A quality outdoor bench can be the crowning jewel to any garden. With so many choices of materials and finishes, how will you know which one is best suited to your style and budgetary needs?
A bench can complete your outdoor living space by adding just the right touch of comfort and beauty. It can make an undiscovered corner of your garden inviting and new. It will allow you to explore those corners of nature that you hadn't noticed before.
If you are sprucing up your outdoor living space and need to purchase a new outdoor bench, here are some great tips to consider while you're shopping around.
What Materials Work Best for Outdoor Benches?
When you're shopping for benches, it's essential to consider the bench's material. Each medium has its pros and cons. To choose the best fit for your garden, determine the climate and the usage of your bench.
This material is always an excellent choice for outdoor spaces. You can't go wrong with wooden outdoor benches, which is why wood is often used for park benches and other public outdoor seating areas.
Look for wood that is center-cut hardwood. Check the grain, as well, as it should be consistent. The material of the screws holding the bench together is also essential; stainless steel or zinc-plated screws work very well in outdoor climes, and if your seat gets loose with age, you can tighten the screws to make it sturdy again.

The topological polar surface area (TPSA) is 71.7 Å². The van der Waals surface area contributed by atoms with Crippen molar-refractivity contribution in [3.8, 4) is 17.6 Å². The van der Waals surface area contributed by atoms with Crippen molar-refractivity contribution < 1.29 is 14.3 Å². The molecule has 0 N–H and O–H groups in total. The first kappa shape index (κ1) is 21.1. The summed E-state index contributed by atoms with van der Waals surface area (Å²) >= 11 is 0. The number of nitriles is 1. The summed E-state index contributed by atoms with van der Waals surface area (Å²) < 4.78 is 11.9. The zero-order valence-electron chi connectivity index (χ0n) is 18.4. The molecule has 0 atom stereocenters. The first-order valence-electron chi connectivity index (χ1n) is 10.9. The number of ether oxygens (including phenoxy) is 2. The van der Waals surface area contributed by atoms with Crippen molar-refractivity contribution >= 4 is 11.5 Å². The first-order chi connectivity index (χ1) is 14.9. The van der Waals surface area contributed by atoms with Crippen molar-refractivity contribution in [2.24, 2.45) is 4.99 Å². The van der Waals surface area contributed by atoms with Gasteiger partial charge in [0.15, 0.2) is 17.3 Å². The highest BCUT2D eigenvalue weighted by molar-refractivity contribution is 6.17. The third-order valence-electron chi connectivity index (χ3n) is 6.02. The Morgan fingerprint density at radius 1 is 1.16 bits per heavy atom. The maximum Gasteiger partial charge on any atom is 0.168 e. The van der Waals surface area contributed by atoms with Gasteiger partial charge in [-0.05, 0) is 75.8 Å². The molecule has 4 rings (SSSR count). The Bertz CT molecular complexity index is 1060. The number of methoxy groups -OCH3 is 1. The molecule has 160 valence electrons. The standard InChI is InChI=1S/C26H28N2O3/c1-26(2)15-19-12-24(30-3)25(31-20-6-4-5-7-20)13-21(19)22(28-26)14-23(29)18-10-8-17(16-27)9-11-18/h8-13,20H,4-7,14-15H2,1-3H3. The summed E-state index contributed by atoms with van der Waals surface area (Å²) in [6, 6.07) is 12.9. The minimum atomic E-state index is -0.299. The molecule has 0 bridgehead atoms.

Some of the best types of wood to build an outdoor bench are cedar, pine, or teak.
Pine and cedar age into a silvery finish unless they're treated, and benches constructed of pine or cedar lasts for generations. Cedar is more expensive than pine.
Teak is a tropical tree used to make boats. It is excellent in withstanding the wear and tear of the outdoors and can last up to 50 years if properly taken care of, which is why it tends to be on the pricey side. To maintain its lovely reddish hue, apply oil once or twice a year.
"The real enemy of wood in the outdoors is not sun or rain, but frost and ice. That is easily remedied by placing your hardwood bench in a shady, protected spot and using the protective cover in the winter."